“I congratulate you, my dear Eliza,” Lucy writes, “on the stability of your conduct towards Mr. Boyer,” for a man of his “honor and good sense will never abridge any privileges which virtue can claim.” She tells Eliza that Major Sanford has inquired about the sale of local house, and many in town see him as an “agreeable addition” to society. Lucy, however, is not convinced.
Lucy is just as bad as Mrs. Richman; she, too, is well aware of Eliza’s desire to stay single, but she also pushes for Boyer against Eliza’s wishes. Lucy applauds “the stability” of Eliza’s “conduct” with him—Eliza hasn’t behaved coquettishly—which is condescending and patronizing and not remotely helpful to Eliza.
For Major Sanford to be an agreeable addition to their society, his “principles and practice must be uncorrupted” and his morals reflective of “probity and honor.” However, “if I mistake not,” Lucy writes, “this gallant of yours cannot boast” these qualities. Lucy hopes that neither she nor Eliza will have much to do with him should he move to town. “But I shall not set up for a censor,” Lucy says and closes her letter with talk of her fiancé and their upcoming nuptials.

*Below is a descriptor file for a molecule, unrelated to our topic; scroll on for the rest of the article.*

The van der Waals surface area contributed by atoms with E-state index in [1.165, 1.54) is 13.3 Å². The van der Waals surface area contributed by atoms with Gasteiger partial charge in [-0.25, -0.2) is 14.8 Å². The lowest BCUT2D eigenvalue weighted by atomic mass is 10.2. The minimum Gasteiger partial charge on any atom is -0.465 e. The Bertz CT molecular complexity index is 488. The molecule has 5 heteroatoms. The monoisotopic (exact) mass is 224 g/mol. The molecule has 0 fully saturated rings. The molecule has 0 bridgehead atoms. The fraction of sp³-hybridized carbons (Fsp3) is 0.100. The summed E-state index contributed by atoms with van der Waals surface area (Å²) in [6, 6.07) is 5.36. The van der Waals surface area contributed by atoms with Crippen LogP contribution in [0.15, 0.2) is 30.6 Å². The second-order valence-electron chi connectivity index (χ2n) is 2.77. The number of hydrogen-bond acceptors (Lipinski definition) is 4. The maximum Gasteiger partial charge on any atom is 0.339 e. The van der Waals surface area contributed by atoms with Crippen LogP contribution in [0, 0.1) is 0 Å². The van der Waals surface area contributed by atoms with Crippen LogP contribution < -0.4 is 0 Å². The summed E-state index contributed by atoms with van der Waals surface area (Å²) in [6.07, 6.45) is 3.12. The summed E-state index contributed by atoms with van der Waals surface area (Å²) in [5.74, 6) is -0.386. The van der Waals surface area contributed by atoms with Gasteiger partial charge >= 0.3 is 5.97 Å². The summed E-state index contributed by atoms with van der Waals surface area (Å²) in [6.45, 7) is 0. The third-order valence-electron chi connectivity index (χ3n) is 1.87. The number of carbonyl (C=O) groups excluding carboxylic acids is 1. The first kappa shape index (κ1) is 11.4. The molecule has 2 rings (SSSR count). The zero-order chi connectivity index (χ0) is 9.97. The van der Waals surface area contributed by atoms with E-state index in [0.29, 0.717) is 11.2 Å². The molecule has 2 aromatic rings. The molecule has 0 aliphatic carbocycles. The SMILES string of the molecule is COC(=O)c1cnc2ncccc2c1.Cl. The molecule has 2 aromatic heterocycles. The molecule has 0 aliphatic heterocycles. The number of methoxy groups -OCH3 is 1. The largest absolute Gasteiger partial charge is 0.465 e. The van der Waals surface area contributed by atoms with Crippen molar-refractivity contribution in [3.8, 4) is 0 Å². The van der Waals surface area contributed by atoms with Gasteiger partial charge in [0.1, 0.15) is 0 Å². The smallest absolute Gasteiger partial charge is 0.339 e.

Lucy’s comment that she “shall not set up for a censor” means that she won’t criticize Sanford or Eliza—which, of course, isn’t true. Lucy’s entire letter is a criticism of Eliza’s relationship with Sanford and is intended to convince her to marry Boyer to preserve her honor and morality. Lucy’s entire letter assumes that Eliza is morally corrupt and in need of saving.